Sam Altman Wants To Raise Trillions For The Future Of AI

OpenAI CEO Sam Altman wants to transform the global semiconductor industry. The catch: he needs $7 trillion. That’s how much he believes it costs to increase the world’s chip production capabilities and enhance the infrastructure for powering AI technologies.

Altman’s venture seeks to address the acute shortage of advanced AI chips, essential for developing large language models like ChatGPT. These graphics processing units (GPUs) are critical for OpenAI’s pursuit of artificial general intelligence, systems envisioned to surpass human intellect. 

This scale of investment is enormous not just in comparison to the semiconductor industry’s current financial figures (a measly $527 million in 2023 that is projected to grow to $1 trillion in 2030) but also the scale of typical corporate fundraising, it’s $1 trillion more than the combined market capitalization of Microsoft and Apple, the two most valuable companies in the world.

According to the Wall Street Journal, Altman’s proposal involves collaboration between OpenAI, investors, chip manufacturers, and energy providers to establish new chip foundries, managed by existing semiconductor companies, with OpenAI as a significant customer.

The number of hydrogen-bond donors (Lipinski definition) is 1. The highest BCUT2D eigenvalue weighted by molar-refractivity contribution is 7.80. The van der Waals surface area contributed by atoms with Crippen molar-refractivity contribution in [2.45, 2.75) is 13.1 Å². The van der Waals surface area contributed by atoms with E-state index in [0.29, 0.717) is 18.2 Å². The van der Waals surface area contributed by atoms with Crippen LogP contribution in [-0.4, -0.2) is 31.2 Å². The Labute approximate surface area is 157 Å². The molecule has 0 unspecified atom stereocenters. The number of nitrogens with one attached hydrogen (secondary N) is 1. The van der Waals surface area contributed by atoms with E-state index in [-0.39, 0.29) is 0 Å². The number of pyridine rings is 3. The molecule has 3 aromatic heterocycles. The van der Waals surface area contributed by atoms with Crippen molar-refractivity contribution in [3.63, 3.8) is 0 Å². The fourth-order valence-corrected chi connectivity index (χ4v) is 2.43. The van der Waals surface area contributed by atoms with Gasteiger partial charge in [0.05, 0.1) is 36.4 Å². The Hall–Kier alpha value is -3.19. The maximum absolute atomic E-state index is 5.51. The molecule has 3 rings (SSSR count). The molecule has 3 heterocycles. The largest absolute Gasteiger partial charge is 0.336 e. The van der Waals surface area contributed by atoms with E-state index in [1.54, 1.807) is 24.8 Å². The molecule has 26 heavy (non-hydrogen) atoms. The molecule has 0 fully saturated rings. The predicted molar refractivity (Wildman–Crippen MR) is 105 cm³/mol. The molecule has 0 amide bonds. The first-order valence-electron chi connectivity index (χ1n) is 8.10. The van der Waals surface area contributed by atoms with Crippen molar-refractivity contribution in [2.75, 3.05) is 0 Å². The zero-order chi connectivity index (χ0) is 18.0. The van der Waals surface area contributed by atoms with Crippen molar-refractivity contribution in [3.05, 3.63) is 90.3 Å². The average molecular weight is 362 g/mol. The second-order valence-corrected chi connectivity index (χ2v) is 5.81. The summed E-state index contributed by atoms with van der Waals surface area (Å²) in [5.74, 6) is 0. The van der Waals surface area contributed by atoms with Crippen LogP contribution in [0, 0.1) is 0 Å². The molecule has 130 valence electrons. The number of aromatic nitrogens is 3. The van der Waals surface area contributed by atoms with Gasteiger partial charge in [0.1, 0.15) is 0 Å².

In January, Bloomberg reported that Altman was in talks with Abu Dhabi-based G42 and SoftBank Group Corp. Around the same time, Financial Times reported that he has held discussions with “investors in the United Arab Emirates, including Sheikh Tahnoon bin Zayed al-Nahyan, one of Abu Dhabi’s wealthiest and most influential figures,” as well as chip makers including Taiwan Semiconductor Manufacturing Co (TSMC).

The project also aligns with US strategic interests in semiconductor manufacturing, although it faces challenges related to location, workforce availability, and geopolitical considerations, particularly concerning foreign participation in critical technology sectors.

The discussions are reportedly still in their early stages and none of the companies purportedly involved have spoken about it. But it is indicative of Altman’s vision for AI.

Altman, who founded OpenAI with Elon Musk, was briefly ousted from the company — in what felt like a high-speed TV drama — in November. He was reinstated in two weeks.

Information for this story was found via Bloomberg, the Financial Times, the Wall Street Journal, and the sources and companies mentioned. The author has no securities or affiliations related to the organizations discussed. Not a recommendation to buy or sell. Always do additional research and consult a professional before purchasing a security. The author holds no licenses.

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